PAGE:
Using Social Media to promote your consultations

22 March 2017
Daniel Bradley

OpusConsult takes away the burden of having to manually type in public representations yourself, saving valuable time and money. To get the most out of this it is important to make sure that the public are aware of their ability to add their representations themselves directly into the system.

To make sure you are getting the most out of your software, we will be producing three useful guides on what you can do to increase the number of web representations you receive, and in turn reduce those which you must enter manually. This is the second of those guides.

Over the past 10 years social media has played an increasingly pivotal role in the world of marketing. For councils, it’s no different, with almost all local government entities now active in the online social sphere. In this guide we give some advice on how you can use these now-emerged marketing tools to boost hits on your consultations, and ensure that your consultees follow a do-it-online approach rather than creating extra work for you by using more traditional methods of communication.

If you would like to see our previous consultation marketing guide, please see our blog post on promoting your consultations on your website.

The importance of social media marketing

When it comes to your consultations, you should approach it in the same way as someone would if they wanted to promote anything else. If someone wanted to promote a new music album, a small business they’re starting or simply wanted to sell some old clothes - you will will find that the usual first course of action is to mention it on social media.

This is because the information on these social media sites is very accessible, bitesized and found where many would be looking anyway. There is also the added advantage of people being able to share the messages you post on social media with others, so your message can be efficiently spread without you having to commit to much work.

Maintain a relationship with your communications team

Your council will most likely already be active on Facebook and Twitter, and will have built up a following of those within your area. The job of those working within your social media team is to help put out council messages, the advent of a consultation fits firmly within this category.

By building and maintaining a relationship with those in this team, you can keep them abreast of the things happening on your side, and they will help you to promote the messages you are looking to get out there.

What you should post

Bear in mind that these are just suggestions, but we have some good ideas on the type of thing you might be looking to post using social media platforms.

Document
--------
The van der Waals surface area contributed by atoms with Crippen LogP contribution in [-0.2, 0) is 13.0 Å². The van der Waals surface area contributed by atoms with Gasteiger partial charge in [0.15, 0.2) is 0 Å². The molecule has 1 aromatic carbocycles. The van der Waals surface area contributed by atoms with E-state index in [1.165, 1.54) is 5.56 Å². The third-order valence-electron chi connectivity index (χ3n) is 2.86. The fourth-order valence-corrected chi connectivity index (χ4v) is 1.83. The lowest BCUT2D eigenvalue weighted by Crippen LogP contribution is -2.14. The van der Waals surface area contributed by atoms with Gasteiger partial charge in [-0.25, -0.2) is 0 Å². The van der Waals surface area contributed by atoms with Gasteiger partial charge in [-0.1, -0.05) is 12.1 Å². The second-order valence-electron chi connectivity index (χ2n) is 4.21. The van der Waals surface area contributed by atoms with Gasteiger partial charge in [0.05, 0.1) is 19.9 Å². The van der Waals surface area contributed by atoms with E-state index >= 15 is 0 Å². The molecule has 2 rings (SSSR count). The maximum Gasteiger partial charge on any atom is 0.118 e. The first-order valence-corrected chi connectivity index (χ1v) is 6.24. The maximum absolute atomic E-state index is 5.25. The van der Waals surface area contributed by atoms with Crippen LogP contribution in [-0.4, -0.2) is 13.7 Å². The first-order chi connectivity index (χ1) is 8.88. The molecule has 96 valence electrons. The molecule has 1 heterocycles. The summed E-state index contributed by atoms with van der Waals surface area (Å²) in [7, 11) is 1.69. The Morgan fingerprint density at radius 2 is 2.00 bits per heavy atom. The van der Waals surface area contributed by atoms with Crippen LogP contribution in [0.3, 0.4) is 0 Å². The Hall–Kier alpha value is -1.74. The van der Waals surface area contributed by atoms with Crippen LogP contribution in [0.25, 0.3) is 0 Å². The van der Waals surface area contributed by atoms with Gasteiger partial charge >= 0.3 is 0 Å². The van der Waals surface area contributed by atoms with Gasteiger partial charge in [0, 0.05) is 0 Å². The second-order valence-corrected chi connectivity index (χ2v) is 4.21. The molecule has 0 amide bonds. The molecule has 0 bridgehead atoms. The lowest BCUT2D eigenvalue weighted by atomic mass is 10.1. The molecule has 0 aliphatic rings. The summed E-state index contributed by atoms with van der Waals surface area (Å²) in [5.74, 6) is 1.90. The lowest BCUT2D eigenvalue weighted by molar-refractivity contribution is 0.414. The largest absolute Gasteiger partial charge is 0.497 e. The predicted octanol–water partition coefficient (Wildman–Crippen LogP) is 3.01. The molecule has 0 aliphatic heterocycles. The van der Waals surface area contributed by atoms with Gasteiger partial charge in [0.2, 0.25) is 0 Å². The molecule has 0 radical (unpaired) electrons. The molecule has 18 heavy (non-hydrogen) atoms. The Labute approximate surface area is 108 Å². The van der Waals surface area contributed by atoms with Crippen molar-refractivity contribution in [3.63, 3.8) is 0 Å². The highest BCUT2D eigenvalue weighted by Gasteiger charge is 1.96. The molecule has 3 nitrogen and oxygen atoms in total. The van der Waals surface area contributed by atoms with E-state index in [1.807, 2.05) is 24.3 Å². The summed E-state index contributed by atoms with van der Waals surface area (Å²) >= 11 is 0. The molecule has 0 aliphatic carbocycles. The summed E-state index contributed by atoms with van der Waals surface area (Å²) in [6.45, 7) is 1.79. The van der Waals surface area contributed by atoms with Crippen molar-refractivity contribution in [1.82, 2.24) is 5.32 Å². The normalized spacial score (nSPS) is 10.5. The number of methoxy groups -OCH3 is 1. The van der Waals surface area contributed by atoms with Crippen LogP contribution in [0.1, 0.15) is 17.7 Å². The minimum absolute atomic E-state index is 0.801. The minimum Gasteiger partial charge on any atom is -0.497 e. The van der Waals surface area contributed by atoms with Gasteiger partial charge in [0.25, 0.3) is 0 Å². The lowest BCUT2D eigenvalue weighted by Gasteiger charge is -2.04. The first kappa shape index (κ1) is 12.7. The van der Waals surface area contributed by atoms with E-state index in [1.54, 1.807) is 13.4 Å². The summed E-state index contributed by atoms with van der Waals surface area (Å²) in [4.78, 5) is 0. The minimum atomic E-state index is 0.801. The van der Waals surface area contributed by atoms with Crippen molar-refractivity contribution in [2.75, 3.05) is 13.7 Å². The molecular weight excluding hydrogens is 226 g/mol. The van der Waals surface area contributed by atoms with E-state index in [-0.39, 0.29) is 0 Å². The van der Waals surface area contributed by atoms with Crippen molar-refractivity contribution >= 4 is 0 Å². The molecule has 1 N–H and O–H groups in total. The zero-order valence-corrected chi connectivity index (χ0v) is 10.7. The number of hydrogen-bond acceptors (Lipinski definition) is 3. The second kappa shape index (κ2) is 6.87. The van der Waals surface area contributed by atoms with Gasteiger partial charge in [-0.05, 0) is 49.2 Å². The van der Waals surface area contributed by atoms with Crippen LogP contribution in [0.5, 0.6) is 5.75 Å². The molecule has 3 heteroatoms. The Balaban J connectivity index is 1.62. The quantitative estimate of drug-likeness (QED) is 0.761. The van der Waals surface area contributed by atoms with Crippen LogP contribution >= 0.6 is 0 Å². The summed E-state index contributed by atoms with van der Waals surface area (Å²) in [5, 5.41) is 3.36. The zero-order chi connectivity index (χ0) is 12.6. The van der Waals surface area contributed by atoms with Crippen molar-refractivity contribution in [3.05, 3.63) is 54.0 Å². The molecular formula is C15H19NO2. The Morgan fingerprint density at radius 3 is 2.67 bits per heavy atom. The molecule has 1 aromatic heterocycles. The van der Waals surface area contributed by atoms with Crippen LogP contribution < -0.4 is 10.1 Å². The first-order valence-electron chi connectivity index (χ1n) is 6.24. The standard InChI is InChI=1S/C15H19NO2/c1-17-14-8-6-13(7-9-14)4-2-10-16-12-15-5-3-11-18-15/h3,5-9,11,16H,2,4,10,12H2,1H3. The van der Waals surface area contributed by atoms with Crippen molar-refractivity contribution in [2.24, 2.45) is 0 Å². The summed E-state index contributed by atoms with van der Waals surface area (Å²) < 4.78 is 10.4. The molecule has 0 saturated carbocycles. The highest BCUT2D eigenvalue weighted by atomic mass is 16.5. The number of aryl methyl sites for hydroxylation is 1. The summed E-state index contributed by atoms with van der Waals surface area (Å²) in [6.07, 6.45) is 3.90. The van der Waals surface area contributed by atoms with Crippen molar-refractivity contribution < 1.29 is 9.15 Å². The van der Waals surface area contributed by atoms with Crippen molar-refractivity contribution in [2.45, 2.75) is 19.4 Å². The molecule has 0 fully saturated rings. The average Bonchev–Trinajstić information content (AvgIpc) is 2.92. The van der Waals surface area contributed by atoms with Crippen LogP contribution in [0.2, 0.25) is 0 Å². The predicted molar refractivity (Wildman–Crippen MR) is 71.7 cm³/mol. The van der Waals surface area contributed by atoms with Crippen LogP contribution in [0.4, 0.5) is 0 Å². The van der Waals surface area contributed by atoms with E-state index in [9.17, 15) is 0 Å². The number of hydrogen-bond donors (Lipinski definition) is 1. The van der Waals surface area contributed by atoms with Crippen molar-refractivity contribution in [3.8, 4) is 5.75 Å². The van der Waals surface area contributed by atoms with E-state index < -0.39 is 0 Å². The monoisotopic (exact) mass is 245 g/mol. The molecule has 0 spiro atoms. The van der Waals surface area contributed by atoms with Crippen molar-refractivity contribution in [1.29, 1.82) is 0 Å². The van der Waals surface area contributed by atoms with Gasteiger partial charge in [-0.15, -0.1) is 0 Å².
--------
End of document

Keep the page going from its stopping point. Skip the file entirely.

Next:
Facebook allows you to distribute long informational posts, but be careful not to fall into the trap of posting something too large, as people won’t read it all. The best way to get around this is to post the most vital pieces of information first. Skip straight to the point, and then elaborate after. Try posting something with the following structure:

New Example Town consultation begins today.

<link to consultation>

Elaborate with information about the specifics of the consultation, providing any other instructions or notes that are relevant and useful to viewers.

On Twitter you should be less fearful of posting frequently. This platform is designed for posting short, sweet but frequent bits of information to your followers. You should tweet signalling upcoming consultations, tweet to make people aware of the first day of the consultation, and tweet on the final day in which you are consulting, warning people of their last chance to get involved. Again, make sure in all of these tweets you provide a link directly to the JDi consultation page to make it as easy as possible for users to access the information you are referring to. Anything in between those tweets is a bonus, so don’t feel too pressured to do more - but at the same time, on Twitter, it’s very difficult to post too much.

A final tip on this is to use Facebook and Twitter post scheduling tools if you have them available. That way you can preempt posts about occurrences in the future (such as the final day of your consultations) without the risk of forgetting to post in the moment during a busy time.

Hopefully you found these suggestions helpful, and can start making changes that will boost your percentage of web reps. Our next and final guide will be on using workshops to boost activity on your online consultations, so stay tuned for that!